“If Texas wanted to resist a federal army they would need plenty of RPGs, man-carried SAMs and explosives, and gun rights don

  17. Umacf24

    “If Texas wanted to resist a federal army they would need plenty of RPGs, man-carried SAMs and explosives, and gun rights don’t seem to apply to any of those.”

    You will find that firearms are a useful tool in the acquisition of these things.

  18. “Umac, no one is suggesting Texans in foxholes, but Texans walking up behind squaddies with Glocks or taking them out at 200m with AR15s is entirely possible.”

    Given there is no shortage of .50 cal sniper rifles in civilian hands there, that would be 2000m.

  19. @David Moore

    2000 metres is a very good shot for a military sniper, never mind a weekend hunter. Plus it’s only an option from a static position in open country; chances are you would find fire returned quite effectively.

    I imagine most action would be sabotage/assassination or shoot and scoot FIBUA stuff for which a .50 cal eg one of the various Barretts is not a very good tactical option.

    Heavy, plus the round will go through your target and through several of the kids in the school across the street and then out the other side and through a house or two, which might turn locals against you!

  20. By the way, are there loads of .50 cals in civvie hands? It seems a bit hardcore for deer, unless the deer are in light armoured vehicles. Most hunters (I think?) use .30-06, which would be more usable in towns against human targets than .50 cal.

  21. Interested // May 7, 2013 at 6:56 am

    I wouldn’t say *loads*, as a Barret .50 cal is around $8,000 – not including optics and something like $4 per round – but they are available and popular among collectors.

    Except in California where they are banned by name (though other .50 cal firing rifles are not) unless you had one pre-law.

  22. “It seems a bit hardcore for deer, unless the deer are in light armoured vehicles.”

    Well, keep in mind that we don’t have the second amendment to protect hunting.

  23. @Agammamon

    I didn’t know that about Cali and Barrett.

    What a perfect example of bullshit politics, and an excellent cipher for the gun control debate generally (and in fact most wider politics).

    I highly doubt that many Californian or US-wide homicides involve Barretts, or any other long weapon, when compared with handguns. Are there any figures?

    I really, really do hate politicians, and this is a nexus for most of the reasons why.

  24. AFAIK there is no instance of a .50BMG rifle ever being used in the commission of a murder in the US (I seem to remember this came up in a similar discussion on another website a while ago.) Any criminality that attaches to them seems to stem from their illegal possession. This shouldn’t be too much of a surprise. Rifles represent a tiny fraction of murder weapons. 50-cal rifles are very expensive, huge, and only advantageous at extreme range. They’re primarily anti-materiel weapons, and at the ranges at which they needed in order to still pack a lethal punch, the quality of the shooter is much more important than the weapon (that is to say, whereas to kill someone at a mile, a shooter would need a large calibre weapon like 50BMG or .338 Lapua, mere possession of such a weapon is very much a secondary factor in being able to make such a shot. Most people couldn’t hit a target much smaller than an ice cream van beyond 600m or so.)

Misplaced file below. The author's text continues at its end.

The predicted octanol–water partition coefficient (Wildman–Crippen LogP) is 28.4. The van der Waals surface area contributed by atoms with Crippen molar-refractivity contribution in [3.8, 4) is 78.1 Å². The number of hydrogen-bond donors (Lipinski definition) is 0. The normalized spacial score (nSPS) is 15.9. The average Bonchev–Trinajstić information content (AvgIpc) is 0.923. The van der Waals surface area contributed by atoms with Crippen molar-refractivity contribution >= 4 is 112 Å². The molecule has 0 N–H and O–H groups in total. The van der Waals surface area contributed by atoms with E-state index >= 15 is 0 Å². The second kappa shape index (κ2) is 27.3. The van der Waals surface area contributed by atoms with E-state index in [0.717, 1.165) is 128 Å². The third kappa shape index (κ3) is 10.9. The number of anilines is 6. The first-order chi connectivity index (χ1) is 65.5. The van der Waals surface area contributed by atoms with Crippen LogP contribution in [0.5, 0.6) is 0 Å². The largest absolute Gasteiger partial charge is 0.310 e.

25. So Much For Subtlety

    According to Malcolm Sutton-s Index of Deaths from the Conflict in Ireland:[138]
    Of those killed by British security forces:
    187 (51.5%) were civilians
    145 (39.9%) were members of republican paramilitaries
    18 (4.9%) were members of loyalist paramilitaries
    13 (3.5%) were fellow members of the British security forces
    Of those killed by republican paramilitaries:
    1080 (52%) were members of the British security forces
    728 (35%) were civilians
    187 (9%) were members of republican paramilitaries
    56 (2.7%) were members of loyalist paramilitaries
    10 (0.4%) were members of the Irish security forces
    Of those killed by loyalist paramilitaries:
    868 (85.4%) were civilians
    93 (9%) were members of loyalist paramilitaries
    41 (4%) were members of republican paramilitaries
    14 (1.3%) were members of the British security forces

  26. So Much For Subtlety

    Interested – “I imagine most action would be sabotage/assassination or shoot and scoot FIBUA stuff for which a .50 cal eg one of the various Barretts is not a very good tactical option.”

    The PIRA was supposed to have had a unit use one. The point being that they were in the Republic of Ireland and shot at Squaddies patrolling the border. Limits the return of fire.

    “Heavy, plus the round will go through your target and through several of the kids in the school across the street and then out the other side and through a house or two, which might turn locals against you!”

    Might. Or not. Plus in the Northern Ireland countryside there was probably not that many children running around.

  27. @SMFS – PIRA had at least two, which were recovered.

    But Armagh in an insurgency is nothing like Texas in a civil war.

    If you think people would put up with their kids being shot (which would happen as soon as you start firing .50cal rounds into towns) you’re a bigger idiot than I thought, and I already thought you were a pretty big idiot.